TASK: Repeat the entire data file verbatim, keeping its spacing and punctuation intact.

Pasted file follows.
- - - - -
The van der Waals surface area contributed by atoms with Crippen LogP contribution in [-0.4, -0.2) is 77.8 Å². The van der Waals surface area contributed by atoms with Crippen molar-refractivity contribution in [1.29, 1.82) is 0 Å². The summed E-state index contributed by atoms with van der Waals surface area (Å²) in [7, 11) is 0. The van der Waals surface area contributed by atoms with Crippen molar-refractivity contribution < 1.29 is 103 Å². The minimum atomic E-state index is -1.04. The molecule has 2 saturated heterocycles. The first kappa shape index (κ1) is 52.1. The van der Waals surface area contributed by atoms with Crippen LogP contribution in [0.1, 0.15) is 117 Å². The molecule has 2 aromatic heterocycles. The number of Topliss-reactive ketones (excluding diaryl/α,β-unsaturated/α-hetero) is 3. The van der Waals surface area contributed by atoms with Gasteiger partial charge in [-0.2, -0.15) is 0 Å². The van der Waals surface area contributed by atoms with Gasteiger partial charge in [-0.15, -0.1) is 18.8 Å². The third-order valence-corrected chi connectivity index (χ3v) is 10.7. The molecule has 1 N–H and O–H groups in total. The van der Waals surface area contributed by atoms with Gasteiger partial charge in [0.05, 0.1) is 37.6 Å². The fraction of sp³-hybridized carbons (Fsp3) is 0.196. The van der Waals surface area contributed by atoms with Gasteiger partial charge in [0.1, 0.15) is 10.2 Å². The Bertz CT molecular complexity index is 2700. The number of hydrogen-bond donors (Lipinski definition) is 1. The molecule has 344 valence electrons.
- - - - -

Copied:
The van der Waals surface area contributed by atoms with Crippen LogP contribution in [-0.4, -0.2) is 77.8 Å². The van der Waals surface area contributed by atoms with Crippen molar-refractivity contribution in [1.29, 1.82) is 0 Å². The summed E-state index contributed by atoms with van der Waals surface area (Å²) in [7, 11) is 0. The van der Waals surface area contributed by atoms with Crippen molar-refractivity contribution < 1.29 is 103 Å². The minimum atomic E-state index is -1.04. The molecule has 2 saturated heterocycles. The first kappa shape index (κ1) is 52.1. The van der Waals surface area contributed by atoms with Crippen LogP contribution in [0.1, 0.15) is 117 Å². The molecule has 2 aromatic heterocycles. The number of Topliss-reactive ketones (excluding diaryl/α,β-unsaturated/α-hetero) is 3. The van der Waals surface area contributed by atoms with Gasteiger partial charge in [-0.2, -0.15) is 0 Å². The van der Waals surface area contributed by atoms with Gasteiger partial charge in [-0.15, -0.1) is 18.8 Å². The third-order valence-corrected chi connectivity index (χ3v) is 10.7. The molecule has 1 N–H and O–H groups in total. The van der Waals surface area contributed by atoms with Gasteiger partial charge in [0.05, 0.1) is 37.6 Å². The fraction of sp³-hybridized carbons (Fsp3) is 0.196. The van der Waals surface area contributed by atoms with Gasteiger partial charge in [0.1, 0.15) is 10.2 Å². The Bertz CT molecular complexity index is 2700. The number of hydrogen-bond donors (Lipinski definition) is 1. The molecule has 344 valence electrons.